Lenovo to create 'strong economic potential' in Hungary
Pablo Guttierez in Hungary

Chinese computer giant Lenovo has said it hopes to become a world leader in computer software and hardware manufacturing as it unveils its newest production hub – in Hungary.

Since Lenovo opened its factory in Ullo, more than 1,000 workstations and 4,000 servers have been built and shipped from Hungary to clients all over Europe, the Middle East and Africa. 

Szabolcs Zolyomi, Lenovo's Hungary supply chain leader, said "At the moment, 90 percent of the servers volume meant for the market are manufactured in this plant [...] with 50 percent of high-end work stations built here."


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With the 50,000-square-meter factory being built at the peak of the COVID-19 pandemic, the site experienced a slow start to its manufacturing – but has now become one of Lenovo's largest facilities in the world. 

The Chinese tech giant's new hub employs over 1,000 full-time workers, which Lenovo says is boosting the local economy. 

In the last decade competition for Chinese investment among countries in Central and Eastern Europe has risen exponentially, with Lenovo's $26.3 million investment in Hungary being considered one of the government's most important economic deals in recent history.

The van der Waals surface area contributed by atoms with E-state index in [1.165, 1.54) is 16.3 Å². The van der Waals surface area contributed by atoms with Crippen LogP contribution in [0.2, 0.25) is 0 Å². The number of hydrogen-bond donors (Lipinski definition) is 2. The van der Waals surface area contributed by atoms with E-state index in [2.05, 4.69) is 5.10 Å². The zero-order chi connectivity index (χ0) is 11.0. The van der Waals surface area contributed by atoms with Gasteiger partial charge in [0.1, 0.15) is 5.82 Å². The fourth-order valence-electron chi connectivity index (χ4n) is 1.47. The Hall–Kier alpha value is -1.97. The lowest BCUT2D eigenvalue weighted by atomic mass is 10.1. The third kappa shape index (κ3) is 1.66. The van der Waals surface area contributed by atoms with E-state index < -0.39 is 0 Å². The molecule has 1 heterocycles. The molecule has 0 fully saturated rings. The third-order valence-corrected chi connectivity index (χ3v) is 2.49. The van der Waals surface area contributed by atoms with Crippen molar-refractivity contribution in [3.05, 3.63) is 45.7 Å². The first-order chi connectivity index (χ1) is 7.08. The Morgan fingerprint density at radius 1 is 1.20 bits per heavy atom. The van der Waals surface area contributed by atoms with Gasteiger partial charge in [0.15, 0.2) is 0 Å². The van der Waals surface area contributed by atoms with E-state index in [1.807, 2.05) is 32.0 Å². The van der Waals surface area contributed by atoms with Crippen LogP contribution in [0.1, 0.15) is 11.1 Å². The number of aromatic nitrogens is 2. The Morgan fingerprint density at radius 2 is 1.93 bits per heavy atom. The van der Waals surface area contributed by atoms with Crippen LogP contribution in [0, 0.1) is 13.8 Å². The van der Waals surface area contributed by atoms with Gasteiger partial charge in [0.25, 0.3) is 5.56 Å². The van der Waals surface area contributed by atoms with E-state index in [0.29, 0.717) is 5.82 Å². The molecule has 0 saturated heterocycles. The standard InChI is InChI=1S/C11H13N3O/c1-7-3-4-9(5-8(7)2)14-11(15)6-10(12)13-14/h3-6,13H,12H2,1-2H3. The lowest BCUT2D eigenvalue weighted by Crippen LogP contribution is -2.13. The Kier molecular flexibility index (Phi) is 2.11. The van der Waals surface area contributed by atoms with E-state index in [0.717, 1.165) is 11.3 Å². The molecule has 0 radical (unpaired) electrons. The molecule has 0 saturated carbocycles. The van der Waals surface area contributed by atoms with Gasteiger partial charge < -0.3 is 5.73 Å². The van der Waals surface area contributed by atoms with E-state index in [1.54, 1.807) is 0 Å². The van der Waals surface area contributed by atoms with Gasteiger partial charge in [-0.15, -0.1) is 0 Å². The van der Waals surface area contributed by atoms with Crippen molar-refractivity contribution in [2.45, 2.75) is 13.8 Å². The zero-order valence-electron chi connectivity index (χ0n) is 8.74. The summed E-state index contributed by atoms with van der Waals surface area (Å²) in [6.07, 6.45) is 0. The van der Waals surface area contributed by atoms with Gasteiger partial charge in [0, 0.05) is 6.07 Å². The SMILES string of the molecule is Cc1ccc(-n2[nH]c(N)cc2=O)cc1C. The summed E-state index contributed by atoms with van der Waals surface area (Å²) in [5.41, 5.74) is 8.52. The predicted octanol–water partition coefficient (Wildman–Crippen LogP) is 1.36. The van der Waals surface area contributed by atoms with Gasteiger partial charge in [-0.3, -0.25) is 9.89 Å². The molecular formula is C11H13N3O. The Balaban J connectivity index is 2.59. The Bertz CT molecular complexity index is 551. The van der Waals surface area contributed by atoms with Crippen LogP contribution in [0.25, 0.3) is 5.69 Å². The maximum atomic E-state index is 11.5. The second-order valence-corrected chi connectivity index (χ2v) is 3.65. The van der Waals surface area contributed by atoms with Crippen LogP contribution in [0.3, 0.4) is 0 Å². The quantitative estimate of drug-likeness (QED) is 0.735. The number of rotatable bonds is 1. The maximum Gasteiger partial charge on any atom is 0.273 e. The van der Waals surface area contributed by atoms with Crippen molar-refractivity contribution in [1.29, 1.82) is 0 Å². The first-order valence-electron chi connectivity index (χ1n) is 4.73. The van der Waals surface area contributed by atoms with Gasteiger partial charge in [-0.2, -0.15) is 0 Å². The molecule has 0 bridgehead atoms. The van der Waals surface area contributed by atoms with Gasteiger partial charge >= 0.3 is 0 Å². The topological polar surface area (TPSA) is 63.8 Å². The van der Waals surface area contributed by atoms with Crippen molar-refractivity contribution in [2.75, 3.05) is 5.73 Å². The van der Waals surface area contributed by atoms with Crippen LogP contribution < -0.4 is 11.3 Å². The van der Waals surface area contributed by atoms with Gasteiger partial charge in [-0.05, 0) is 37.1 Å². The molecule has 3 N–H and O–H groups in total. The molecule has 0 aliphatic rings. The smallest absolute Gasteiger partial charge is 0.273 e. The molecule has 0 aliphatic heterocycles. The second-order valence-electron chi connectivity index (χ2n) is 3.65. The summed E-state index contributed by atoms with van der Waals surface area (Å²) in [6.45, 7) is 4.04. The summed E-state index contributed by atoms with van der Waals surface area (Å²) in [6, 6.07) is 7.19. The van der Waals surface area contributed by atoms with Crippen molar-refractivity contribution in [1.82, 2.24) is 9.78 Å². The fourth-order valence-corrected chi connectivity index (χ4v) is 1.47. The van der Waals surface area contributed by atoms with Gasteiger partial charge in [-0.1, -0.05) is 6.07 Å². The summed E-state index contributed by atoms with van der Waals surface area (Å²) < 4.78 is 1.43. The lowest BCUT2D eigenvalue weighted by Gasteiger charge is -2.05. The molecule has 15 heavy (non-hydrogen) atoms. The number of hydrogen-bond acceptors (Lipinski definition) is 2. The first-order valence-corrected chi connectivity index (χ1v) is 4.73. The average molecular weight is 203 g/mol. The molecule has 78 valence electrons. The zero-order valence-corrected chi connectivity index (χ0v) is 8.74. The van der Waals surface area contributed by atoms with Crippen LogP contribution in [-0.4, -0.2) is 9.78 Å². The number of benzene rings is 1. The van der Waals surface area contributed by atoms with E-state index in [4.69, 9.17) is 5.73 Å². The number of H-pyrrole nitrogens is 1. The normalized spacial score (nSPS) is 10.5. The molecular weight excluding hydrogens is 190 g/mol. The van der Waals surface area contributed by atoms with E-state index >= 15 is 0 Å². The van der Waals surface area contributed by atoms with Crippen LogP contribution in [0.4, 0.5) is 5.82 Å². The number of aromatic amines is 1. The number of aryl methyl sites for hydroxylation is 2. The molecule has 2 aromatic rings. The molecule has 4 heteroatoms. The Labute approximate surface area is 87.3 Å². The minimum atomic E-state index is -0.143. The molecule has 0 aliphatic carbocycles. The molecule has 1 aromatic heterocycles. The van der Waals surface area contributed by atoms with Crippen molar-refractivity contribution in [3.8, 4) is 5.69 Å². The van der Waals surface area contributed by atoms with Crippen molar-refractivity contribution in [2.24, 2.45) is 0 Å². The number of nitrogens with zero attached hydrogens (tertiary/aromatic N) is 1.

Laptop production lines inside Lenovo's factory. /CFP

Laptop production lines inside Lenovo's factory. /CFP

Katalin Pal Nemethne, a researcher at the Economic Research Institute of Hungary, believes the country's geographical position makes it a good place for Chinese investment.

"Hungary's location in Europe is very attractive for companies who want to reach consumers across the continent," she said. "We have a strong work ethic and a skilled workforce. That is why we are a good country to bring such investments."

The hub also poses several environmental benefits, with the building being fitted with solar panels that are producing enough electricity to power a small village. Its European location also helps the company lower its carbon footprint since it can reduce freight mileage by being closer to customers. 

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